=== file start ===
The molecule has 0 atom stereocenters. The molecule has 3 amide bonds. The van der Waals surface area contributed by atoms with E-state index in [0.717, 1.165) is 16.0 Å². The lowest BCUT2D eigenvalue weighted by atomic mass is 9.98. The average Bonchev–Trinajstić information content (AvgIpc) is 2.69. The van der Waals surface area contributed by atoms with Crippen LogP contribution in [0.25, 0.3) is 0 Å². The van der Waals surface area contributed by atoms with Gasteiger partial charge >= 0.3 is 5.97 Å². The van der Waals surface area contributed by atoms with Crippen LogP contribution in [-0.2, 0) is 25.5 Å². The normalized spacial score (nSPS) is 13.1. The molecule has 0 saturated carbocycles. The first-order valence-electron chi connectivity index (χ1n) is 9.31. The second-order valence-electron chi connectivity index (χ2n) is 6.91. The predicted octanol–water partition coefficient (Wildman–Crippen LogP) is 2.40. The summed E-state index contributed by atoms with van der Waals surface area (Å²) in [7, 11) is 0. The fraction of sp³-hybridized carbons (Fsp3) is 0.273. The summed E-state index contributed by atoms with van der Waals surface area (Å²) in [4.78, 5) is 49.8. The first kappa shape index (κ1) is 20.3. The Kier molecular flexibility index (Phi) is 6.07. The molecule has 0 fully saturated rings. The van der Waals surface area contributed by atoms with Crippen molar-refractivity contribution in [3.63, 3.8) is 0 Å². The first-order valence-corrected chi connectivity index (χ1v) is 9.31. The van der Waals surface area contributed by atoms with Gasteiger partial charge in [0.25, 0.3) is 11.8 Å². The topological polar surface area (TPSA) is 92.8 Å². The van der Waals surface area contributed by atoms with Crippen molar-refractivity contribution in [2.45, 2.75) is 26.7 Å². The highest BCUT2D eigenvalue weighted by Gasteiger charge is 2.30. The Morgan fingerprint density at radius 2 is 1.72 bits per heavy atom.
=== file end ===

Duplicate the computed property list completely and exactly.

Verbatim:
The molecule has 0 atom stereocenters. The molecule has 3 amide bonds. The van der Waals surface area contributed by atoms with E-state index in [0.717, 1.165) is 16.0 Å². The lowest BCUT2D eigenvalue weighted by atomic mass is 9.98. The average Bonchev–Trinajstić information content (AvgIpc) is 2.69. The van der Waals surface area contributed by atoms with Crippen LogP contribution in [0.25, 0.3) is 0 Å². The van der Waals surface area contributed by atoms with Gasteiger partial charge >= 0.3 is 5.97 Å². The van der Waals surface area contributed by atoms with Crippen LogP contribution in [-0.2, 0) is 25.5 Å². The normalized spacial score (nSPS) is 13.1. The molecule has 0 saturated carbocycles. The first-order valence-electron chi connectivity index (χ1n) is 9.31. The second-order valence-electron chi connectivity index (χ2n) is 6.91. The predicted octanol–water partition coefficient (Wildman–Crippen LogP) is 2.40. The summed E-state index contributed by atoms with van der Waals surface area (Å²) in [7, 11) is 0. The fraction of sp³-hybridized carbons (Fsp3) is 0.273. The summed E-state index contributed by atoms with van der Waals surface area (Å²) in [4.78, 5) is 49.8. The first kappa shape index (κ1) is 20.3. The Kier molecular flexibility index (Phi) is 6.07. The molecule has 0 fully saturated rings. The van der Waals surface area contributed by atoms with Crippen molar-refractivity contribution in [3.63, 3.8) is 0 Å². The first-order valence-corrected chi connectivity index (χ1v) is 9.31. The van der Waals surface area contributed by atoms with Gasteiger partial charge in [0.25, 0.3) is 11.8 Å². The topological polar surface area (TPSA) is 92.8 Å². The van der Waals surface area contributed by atoms with Crippen molar-refractivity contribution in [2.45, 2.75) is 26.7 Å². The highest BCUT2D eigenvalue weighted by Gasteiger charge is 2.30. The Morgan fingerprint density at radius 2 is 1.72 bits per heavy atom.